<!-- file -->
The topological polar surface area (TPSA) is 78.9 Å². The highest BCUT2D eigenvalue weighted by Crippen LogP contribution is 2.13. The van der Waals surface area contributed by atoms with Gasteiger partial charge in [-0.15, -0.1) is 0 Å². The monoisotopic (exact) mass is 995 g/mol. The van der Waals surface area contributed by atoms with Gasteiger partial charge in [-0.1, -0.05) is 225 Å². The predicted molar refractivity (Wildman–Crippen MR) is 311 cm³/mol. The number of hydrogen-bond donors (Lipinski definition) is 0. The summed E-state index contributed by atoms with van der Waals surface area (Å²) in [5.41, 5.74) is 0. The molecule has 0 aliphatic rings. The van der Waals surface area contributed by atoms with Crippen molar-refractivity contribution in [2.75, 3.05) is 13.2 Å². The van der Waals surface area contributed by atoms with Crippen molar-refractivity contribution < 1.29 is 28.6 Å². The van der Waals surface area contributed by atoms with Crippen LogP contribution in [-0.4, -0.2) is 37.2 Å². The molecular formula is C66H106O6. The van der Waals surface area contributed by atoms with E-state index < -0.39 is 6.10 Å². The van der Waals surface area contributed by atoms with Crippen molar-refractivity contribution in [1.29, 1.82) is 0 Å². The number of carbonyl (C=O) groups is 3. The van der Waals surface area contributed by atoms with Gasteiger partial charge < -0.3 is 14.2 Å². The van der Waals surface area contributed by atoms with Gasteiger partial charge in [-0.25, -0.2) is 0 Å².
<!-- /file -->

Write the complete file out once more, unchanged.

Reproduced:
The topological polar surface area (TPSA) is 78.9 Å². The highest BCUT2D eigenvalue weighted by Crippen LogP contribution is 2.13. The van der Waals surface area contributed by atoms with Gasteiger partial charge in [-0.15, -0.1) is 0 Å². The monoisotopic (exact) mass is 995 g/mol. The van der Waals surface area contributed by atoms with Gasteiger partial charge in [-0.1, -0.05) is 225 Å². The predicted molar refractivity (Wildman–Crippen MR) is 311 cm³/mol. The number of hydrogen-bond donors (Lipinski definition) is 0. The summed E-state index contributed by atoms with van der Waals surface area (Å²) in [5.41, 5.74) is 0. The molecule has 0 aliphatic rings. The van der Waals surface area contributed by atoms with Crippen molar-refractivity contribution in [2.75, 3.05) is 13.2 Å². The van der Waals surface area contributed by atoms with Crippen molar-refractivity contribution < 1.29 is 28.6 Å². The van der Waals surface area contributed by atoms with Crippen LogP contribution in [-0.4, -0.2) is 37.2 Å². The molecular formula is C66H106O6. The van der Waals surface area contributed by atoms with E-state index < -0.39 is 6.10 Å². The van der Waals surface area contributed by atoms with Crippen molar-refractivity contribution in [1.29, 1.82) is 0 Å². The number of carbonyl (C=O) groups is 3. The van der Waals surface area contributed by atoms with Gasteiger partial charge < -0.3 is 14.2 Å². The van der Waals surface area contributed by atoms with Gasteiger partial charge in [-0.25, -0.2) is 0 Å².